[15.] Edwards IR, Aronson JK. Adverse drug reactions: definitions, diagnosis, and management. Lancet. 2000; 356:1255-1259.

[16.] Kelly JF, Patterson R, Lieberman P, Mathison DA, Stevenson DD. Radiographic contrast media studies in high-risk patients. J Allergy Clin Immunol. 1978;62:181-184

[17.] Tramer MR, Elm EV. Pharmacological prevention of serious anaphylactic reactions due to iodinated contrast media: systematic review. BMJ. 2006; 333:675-678.

Nilay Modi (1), Kesha Vaidya (1), Sneh Dudhia (1), Rima Shah (2), Sanjay Date (1)

(1) Department of Pharmacology, SBKS Medical Institute and Research Center, Piparia, Vadodara, Gujarat, India

(2) Department of Pharmacology, GMERS Medical Collage, Gandhinagar, Gujarat, India

Correspondence to: Nilay Modi (drnilaymodi@gmail.com)

DOI: 10.5455/ijmsph.2013.251020131

Received Date: 08.10.2013

Accepted Date: 25.01.2014
Table-1: Association of the gender of patients and development of ADR

Gender   Patients with ADR   Patients without ADR     Total
               N (%)                N (%)             N (%)

Male          4 (2.5)             156 (97.5)        160 (100)
Female       4 (4.12)             93 (95.88)        97 (100)
Total        8 (3.12)            249 (96.88)        257 (100)

Chi square test, p = 0.7218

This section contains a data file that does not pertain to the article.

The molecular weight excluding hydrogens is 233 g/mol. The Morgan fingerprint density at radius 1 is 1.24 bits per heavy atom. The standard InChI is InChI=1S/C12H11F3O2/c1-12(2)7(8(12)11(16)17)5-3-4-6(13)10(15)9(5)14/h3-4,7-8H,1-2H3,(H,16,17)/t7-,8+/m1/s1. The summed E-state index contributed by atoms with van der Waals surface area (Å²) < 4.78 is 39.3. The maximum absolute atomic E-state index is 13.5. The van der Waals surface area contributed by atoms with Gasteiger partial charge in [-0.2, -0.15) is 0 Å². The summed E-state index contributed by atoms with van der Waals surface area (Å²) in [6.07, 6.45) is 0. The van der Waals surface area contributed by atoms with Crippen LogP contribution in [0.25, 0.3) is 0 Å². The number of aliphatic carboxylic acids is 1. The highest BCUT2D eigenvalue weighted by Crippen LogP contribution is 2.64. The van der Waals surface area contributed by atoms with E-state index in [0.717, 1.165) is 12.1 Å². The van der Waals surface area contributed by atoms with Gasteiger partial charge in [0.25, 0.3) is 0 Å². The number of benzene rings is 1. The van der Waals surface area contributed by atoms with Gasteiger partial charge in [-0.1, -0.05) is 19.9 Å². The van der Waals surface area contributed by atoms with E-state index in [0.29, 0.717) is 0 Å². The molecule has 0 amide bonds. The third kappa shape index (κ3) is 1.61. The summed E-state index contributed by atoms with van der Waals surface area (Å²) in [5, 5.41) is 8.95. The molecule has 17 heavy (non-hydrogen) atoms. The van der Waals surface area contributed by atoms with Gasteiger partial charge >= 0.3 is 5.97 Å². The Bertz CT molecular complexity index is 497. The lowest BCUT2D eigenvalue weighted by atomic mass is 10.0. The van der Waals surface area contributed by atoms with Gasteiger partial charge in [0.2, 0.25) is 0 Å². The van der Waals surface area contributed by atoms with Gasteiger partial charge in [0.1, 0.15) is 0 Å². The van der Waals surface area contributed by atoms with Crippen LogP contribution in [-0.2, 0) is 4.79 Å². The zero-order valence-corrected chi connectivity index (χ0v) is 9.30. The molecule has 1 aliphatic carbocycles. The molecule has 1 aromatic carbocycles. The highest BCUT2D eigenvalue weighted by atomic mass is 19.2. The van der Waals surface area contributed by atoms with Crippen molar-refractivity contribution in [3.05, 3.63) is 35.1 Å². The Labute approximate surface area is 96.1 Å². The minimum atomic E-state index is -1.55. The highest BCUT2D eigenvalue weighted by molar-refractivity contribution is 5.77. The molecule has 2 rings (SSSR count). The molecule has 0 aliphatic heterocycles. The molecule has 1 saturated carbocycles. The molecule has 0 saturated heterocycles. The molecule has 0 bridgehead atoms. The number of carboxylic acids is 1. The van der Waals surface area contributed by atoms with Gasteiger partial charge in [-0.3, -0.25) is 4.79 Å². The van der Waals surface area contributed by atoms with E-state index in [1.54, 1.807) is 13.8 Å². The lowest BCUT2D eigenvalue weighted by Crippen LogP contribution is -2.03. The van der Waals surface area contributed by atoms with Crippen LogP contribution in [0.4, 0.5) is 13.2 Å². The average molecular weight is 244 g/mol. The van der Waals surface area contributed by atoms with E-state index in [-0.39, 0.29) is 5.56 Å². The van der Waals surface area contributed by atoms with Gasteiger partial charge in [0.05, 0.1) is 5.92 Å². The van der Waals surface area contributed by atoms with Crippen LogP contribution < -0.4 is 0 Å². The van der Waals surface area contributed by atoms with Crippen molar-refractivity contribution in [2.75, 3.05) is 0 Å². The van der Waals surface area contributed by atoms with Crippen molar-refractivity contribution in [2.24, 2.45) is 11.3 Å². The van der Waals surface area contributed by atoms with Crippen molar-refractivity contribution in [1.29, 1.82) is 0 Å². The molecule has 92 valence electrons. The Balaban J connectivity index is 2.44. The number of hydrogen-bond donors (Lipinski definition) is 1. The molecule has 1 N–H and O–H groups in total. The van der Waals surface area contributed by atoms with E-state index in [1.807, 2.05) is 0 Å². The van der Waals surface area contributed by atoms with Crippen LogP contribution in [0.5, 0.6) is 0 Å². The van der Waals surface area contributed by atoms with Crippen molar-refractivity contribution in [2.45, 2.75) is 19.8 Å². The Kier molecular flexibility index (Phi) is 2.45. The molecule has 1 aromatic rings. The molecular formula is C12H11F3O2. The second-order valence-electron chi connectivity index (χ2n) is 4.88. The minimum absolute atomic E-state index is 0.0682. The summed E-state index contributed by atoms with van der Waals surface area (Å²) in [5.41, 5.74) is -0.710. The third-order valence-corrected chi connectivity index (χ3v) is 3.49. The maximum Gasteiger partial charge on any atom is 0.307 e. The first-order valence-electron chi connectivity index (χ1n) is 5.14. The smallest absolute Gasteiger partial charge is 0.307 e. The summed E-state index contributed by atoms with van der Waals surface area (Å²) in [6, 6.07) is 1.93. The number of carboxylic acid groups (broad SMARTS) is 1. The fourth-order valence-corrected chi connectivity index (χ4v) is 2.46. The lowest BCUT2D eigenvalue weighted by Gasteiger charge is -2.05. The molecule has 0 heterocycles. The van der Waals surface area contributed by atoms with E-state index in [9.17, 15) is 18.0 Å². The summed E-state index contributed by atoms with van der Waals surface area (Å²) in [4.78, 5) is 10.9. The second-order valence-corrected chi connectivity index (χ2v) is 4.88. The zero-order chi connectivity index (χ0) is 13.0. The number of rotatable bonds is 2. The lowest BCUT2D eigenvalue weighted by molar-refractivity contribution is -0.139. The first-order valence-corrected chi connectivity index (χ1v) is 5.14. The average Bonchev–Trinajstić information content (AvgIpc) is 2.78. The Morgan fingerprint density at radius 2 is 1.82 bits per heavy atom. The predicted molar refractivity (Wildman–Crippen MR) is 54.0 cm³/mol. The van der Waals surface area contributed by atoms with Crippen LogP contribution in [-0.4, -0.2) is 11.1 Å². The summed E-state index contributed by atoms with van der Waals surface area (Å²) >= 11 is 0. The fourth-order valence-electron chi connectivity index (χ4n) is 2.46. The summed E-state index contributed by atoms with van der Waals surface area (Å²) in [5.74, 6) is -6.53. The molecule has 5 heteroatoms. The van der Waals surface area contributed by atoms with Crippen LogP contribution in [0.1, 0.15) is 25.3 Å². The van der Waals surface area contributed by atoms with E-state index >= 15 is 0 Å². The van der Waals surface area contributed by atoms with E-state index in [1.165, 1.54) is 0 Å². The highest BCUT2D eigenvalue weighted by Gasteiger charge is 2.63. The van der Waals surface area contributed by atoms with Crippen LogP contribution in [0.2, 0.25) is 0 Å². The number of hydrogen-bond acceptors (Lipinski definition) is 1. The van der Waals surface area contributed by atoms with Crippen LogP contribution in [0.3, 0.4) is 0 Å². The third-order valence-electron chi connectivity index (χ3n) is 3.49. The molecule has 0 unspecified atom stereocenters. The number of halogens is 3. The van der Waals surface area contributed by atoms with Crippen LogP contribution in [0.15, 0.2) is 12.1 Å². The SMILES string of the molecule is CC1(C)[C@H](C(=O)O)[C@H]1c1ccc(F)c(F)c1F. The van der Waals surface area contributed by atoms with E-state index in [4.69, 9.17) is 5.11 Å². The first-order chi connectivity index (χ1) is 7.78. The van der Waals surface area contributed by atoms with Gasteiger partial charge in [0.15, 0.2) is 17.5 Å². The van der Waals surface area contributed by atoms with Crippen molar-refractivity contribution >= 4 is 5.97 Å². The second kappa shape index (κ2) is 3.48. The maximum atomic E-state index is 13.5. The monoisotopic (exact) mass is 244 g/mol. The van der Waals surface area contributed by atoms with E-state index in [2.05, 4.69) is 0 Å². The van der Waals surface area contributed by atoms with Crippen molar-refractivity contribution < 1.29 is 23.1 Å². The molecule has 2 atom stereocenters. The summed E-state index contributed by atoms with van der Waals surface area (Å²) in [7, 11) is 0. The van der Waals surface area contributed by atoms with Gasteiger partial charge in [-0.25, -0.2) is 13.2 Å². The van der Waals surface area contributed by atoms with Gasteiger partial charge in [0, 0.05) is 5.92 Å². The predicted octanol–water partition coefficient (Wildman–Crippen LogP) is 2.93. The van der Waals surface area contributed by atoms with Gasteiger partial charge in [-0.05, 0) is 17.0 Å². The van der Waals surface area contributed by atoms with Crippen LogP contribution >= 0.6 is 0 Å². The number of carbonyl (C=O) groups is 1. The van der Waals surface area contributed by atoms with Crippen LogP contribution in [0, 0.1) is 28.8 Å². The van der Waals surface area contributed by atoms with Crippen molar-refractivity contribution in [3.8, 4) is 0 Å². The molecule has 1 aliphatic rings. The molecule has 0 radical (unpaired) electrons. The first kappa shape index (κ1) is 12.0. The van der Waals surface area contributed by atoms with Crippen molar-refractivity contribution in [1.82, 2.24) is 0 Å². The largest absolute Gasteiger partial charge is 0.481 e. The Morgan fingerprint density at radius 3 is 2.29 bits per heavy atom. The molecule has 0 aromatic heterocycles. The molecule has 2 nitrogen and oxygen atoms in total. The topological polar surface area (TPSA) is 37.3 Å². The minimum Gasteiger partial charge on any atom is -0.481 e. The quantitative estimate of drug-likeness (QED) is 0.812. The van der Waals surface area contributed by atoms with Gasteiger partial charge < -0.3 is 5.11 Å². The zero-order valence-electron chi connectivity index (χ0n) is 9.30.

Table-2: Association of the age of patients and development of ADR

Age in   Patients who    Total number
years    developed ADR   of patients
             N (%)          N (%)

18-20         00          22 (8.56)
21-30      1 (12.5)       52 (20.23)
31-40       2 (25)        46 (17.89)
41-50       4 (50)        101 (39.3)
51-60      1 (12.5)        36 (14)
Total       8 (100)       257 (100)

Chi square test, p = 0.6

Table-3: Patient's presentation of adverse drug reactions

Chief Complain     Male   Female   Total

Fever, chills       1       1        2
Epigastric pain     0       1        1
Shivering           1       2        3
Rash                0       3        3
Vertigo             1       0        1
Nausea, vomiting    2       1        3
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Title Annotation:RESEARCH ARTICLE
Author:Modi, Nilay; Vaidya, Kesha; Dudhia, Sneh; Shah, Rima; Date, Sanjay
Publication:International Journal of Medical Science and Public Health
Article Type:Report
Date:Feb 1, 2014
Words:2787